If our prime minister believed in reconciliation, we would have made more progress on Indigenous issues over the last six years. What we are now seeing are growing tensions and acts of violence that are benefiting no one in this country.
We need more than empty gestures and promises. We need to start addressing the calls to action from the Truth and Reconciliation Commission and the calls for justice from the National Inquiry into Missing and Murdered Indigenous Women and Girls. We also need to address the fact that there are still 51 long-term drinking water advisories in First Nations communities, despite Trudeau’s pledge to end them in his first five years in office.
Historic month for Indigenous women in Canada
CANADA – Powerful Indigenous women made history in Canada this month, with the first ever Indigenous Governor General being appointed and the first woman being voted in as the Assembly of First Nations National Chief. Prime Minister Justin Trudeau announced that Mary Simon is Canada’s new Governor General, and that the Queen had approved the appointment. “Today, after 154 years, our country takes a historic step,” Trudeau said during the announcement. “I cannot think of a better person to meet the moment.
Instead of kneeling, Trudeau could have upheld his promises and addressed the calls to action that have already been proposed, or the water advisories in First Nations communities. We have a lot of work to do and we are dealing with unnecessary delays for every program administered by Indigenous Services Canada. We have two options: we (Canadians) can be stewards of change; or we can continue to see tensions and anger boil over in this country.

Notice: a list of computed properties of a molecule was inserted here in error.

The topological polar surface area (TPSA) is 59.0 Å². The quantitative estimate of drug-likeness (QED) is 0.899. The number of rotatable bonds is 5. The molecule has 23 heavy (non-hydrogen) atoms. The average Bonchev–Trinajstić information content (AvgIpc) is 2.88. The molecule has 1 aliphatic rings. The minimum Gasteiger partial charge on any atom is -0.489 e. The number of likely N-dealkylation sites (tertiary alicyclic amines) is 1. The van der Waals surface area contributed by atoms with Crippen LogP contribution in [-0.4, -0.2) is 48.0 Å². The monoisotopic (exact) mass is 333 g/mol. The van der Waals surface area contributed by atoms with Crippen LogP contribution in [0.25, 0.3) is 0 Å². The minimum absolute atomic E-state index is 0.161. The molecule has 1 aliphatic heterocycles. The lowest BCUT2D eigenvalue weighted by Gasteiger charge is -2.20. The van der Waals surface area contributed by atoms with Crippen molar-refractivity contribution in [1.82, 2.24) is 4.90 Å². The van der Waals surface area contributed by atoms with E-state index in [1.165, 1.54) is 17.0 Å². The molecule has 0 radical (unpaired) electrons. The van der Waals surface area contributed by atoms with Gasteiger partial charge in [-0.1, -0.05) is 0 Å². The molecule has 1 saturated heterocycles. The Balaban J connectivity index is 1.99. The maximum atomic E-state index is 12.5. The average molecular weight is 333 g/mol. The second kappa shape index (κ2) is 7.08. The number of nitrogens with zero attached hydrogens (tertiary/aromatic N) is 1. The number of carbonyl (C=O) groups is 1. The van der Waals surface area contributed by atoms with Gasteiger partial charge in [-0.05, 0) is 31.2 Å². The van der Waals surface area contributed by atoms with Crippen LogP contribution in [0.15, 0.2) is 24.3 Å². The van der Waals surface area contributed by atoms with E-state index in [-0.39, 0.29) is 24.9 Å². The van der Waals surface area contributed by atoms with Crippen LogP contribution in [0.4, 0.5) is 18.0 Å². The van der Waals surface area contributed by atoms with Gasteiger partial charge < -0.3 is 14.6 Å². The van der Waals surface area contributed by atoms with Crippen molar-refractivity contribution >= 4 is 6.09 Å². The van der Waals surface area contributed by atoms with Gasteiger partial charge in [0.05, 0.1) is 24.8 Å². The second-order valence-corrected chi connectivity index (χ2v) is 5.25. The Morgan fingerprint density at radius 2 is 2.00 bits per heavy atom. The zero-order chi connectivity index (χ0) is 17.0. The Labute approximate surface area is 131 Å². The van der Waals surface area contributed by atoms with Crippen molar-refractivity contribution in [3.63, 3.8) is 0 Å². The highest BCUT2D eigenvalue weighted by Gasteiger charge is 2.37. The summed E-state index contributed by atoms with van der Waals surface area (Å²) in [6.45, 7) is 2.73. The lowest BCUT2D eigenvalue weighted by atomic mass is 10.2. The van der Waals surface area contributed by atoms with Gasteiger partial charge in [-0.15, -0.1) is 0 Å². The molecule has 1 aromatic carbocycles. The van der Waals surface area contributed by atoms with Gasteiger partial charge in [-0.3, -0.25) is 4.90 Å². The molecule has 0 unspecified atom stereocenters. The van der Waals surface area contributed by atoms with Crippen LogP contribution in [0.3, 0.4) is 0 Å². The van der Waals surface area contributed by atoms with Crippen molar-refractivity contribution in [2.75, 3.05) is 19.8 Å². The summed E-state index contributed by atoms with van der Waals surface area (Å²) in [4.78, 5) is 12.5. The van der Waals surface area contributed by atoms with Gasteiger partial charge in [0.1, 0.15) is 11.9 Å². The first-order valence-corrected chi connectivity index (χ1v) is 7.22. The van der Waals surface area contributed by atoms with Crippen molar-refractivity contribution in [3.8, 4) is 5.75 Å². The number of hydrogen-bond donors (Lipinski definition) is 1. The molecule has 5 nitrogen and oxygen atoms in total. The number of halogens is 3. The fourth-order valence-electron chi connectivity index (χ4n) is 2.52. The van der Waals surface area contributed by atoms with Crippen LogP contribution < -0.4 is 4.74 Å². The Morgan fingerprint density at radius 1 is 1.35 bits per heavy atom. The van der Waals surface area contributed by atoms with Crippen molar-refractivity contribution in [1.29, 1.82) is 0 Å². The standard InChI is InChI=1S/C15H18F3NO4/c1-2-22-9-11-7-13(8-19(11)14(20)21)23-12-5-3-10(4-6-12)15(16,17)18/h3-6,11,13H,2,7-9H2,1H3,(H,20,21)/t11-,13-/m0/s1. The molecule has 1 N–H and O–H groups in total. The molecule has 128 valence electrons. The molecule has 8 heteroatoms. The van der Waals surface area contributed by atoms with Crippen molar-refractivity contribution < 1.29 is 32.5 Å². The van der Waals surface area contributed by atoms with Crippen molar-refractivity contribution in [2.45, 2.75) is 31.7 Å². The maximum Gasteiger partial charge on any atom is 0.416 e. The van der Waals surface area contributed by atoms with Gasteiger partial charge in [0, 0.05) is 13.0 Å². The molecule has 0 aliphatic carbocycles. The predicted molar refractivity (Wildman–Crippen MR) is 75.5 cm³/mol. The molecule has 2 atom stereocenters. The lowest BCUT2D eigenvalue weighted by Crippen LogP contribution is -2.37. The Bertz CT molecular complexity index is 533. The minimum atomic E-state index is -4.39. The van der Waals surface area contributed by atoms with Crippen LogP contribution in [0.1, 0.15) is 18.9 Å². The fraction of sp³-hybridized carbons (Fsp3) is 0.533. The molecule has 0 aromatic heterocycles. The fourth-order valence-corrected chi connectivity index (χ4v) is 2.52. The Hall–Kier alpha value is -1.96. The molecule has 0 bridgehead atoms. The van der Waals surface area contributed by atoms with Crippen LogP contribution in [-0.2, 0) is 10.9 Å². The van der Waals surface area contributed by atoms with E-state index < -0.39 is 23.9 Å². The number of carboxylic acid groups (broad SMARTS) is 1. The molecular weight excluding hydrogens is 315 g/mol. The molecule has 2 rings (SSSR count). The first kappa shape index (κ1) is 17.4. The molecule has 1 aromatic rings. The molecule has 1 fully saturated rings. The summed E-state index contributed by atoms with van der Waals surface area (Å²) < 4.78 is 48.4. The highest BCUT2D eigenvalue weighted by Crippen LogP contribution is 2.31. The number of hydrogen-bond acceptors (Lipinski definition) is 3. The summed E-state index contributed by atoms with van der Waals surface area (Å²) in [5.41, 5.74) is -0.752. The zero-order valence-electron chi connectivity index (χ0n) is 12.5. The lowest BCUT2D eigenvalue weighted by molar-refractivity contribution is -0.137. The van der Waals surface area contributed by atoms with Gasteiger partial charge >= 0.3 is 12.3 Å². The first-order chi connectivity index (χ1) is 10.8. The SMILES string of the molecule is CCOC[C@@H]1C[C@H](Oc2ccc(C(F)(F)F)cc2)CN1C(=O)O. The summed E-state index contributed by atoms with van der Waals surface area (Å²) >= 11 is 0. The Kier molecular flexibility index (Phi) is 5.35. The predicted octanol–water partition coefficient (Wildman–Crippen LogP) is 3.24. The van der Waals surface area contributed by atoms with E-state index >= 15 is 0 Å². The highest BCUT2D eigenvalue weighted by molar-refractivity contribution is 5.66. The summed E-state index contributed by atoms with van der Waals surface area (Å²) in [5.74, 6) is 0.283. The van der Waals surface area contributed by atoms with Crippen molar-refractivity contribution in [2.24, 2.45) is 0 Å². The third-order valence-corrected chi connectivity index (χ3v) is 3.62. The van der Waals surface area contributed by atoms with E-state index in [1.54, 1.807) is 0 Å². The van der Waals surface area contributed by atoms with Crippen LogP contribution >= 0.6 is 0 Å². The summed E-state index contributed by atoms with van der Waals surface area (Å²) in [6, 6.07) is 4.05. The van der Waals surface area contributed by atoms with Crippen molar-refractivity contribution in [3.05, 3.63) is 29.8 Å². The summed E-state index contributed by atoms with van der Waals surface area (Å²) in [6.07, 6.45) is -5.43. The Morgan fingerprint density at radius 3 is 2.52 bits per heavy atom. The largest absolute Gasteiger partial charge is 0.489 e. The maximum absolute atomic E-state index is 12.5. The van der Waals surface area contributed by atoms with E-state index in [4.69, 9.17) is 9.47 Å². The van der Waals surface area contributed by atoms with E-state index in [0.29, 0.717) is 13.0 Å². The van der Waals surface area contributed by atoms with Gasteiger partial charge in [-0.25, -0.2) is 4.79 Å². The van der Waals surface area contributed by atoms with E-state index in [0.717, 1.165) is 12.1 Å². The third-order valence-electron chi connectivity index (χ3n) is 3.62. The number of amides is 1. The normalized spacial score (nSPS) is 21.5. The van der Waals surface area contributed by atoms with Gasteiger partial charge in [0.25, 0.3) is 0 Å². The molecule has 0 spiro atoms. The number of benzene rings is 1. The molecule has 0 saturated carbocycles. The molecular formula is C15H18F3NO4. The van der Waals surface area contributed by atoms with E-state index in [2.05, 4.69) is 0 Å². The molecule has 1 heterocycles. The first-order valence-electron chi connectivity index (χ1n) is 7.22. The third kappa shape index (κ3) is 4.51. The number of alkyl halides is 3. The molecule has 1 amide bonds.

Political leaders need to stop virtue signalling and start bringing meaningful change to our country and to Indigenous people. Kneeling for us means nothing when many communities do not have basic services like water, housing or reliable internet.
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An Olympic-sized silver lining: Jen Abel and Melissa Citrini-Beaulieu finish second in 3m synchro diving .
TOKYO — Their specialty being synchronization, perhaps this shouldn’t come as a surprise. Canada’s duo of Jennifer Abel and Melissa Citrini-Beaulieu, having just come up clutch with a dive that would seal a silver medal, climbed out of the pool at Tokyo Aquatic Centre, wrapped their arms around each other for a hug and seemed to burst into tears at the exact same time. Fitting. Back home in Canada, anybody awake in the wee hours to watch this three-metre synchro springboard showdown may have needed a tissue too. “It was a moment of, ‘We got it. We made it,’ ” said Abel, a four-time Olympian who also has a bronze keepsake from London 2012. “It was a proud moment.